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By Russell Bennett

Right before Keenan O’Hanlon takes off at the end of the runway, he always goes through the same routine – he looks to the sky for a boost from his Poppy, pulls up his socks, and then it’s go time.
When he takes flight, he has to be seen to be believed – soaring through the air like something out of this world.
The Cranbourne North 14-year-old is part of the sports academy program at Alkira Secondary and since March last year, his routine – and his trusty favourite spikes, which are a full size too small – have helped him rack up an astonishing 11 state or national medals across the long jump and triple jump.
His personal best in his pet event, the triple jump, came in March this year when he leapt a staggering 12.83 metres at the Little Athletics State Track and Field Titles.
And he’s still only 5’4”.
To put that into context, a regulation AFL goal square extends only nine metres out from the goal posts.
Whether it’s at state or national events, Keenan has made quite the habit out of winning – improving his triple-jump personal best by about a metre-and-a-half over the past 12 months alone.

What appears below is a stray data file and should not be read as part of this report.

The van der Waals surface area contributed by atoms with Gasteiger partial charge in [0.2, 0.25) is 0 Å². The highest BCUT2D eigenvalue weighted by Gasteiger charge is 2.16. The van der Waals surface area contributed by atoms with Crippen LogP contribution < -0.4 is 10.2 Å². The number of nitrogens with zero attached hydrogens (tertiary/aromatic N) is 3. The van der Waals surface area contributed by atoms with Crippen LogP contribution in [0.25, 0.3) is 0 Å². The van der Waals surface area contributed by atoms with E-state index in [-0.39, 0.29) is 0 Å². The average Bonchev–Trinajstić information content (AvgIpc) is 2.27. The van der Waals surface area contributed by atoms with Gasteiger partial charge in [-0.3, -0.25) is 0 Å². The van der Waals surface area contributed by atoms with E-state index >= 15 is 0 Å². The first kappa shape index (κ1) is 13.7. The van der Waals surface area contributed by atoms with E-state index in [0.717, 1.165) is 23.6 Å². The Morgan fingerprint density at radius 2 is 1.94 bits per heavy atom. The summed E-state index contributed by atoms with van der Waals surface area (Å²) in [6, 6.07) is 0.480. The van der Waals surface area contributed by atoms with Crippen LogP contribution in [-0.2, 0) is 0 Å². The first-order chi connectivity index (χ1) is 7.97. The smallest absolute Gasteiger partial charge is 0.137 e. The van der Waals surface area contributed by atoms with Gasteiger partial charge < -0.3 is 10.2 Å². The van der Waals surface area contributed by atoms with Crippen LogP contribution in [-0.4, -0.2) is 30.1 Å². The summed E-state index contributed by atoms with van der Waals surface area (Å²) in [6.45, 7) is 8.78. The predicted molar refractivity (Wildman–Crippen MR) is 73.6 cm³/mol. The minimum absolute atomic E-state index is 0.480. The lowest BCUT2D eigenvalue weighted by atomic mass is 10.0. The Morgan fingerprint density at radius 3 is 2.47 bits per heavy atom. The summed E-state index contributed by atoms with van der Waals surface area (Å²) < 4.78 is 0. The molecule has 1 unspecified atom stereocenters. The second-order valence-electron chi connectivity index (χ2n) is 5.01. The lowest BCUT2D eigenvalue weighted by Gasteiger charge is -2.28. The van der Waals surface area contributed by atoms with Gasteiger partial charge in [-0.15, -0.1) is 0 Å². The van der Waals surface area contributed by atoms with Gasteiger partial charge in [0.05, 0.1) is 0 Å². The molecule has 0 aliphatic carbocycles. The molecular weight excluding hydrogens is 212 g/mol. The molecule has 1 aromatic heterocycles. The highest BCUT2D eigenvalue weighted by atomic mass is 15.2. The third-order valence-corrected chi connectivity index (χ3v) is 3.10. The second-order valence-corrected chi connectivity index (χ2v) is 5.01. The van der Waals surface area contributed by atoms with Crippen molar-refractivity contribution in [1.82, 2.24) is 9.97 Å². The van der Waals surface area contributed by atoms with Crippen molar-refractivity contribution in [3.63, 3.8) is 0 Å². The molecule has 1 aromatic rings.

When the Cranbourne Little Athletics member competed in the Australian Little Athletics Championships in Adelaide last April, he did so with a broken wrist … and he still won a bronze medal.
“Coming second so many times played a really big part in it,” Keenan said of his astonishing success.
“Once I won once, I had to keep winning. I hate losing.”
Keenan won six silver medals before his first gold, but now he gets angry when he doesn’t win.
“I don’t even have the best technique in triple jump – I just do what I do,” he explained.
“I don’t try and jump in a specific way – I just do what feels comfortable.
“I do a big hop, not that big of a step, and then a big jump to finish.”
Although his favourite spikes are now a full size too small and are starting to feel a touch uncomfortable, Keenan refuses to let them go. He always medals in them.
But it’s not the spikes that give him his unbelievable ability – it’s his hard work at training and his relentless approach to competing.
Keep an eye out for the name Keenan O’Hanlon over the coming years. It belongs to one truly special athlete.

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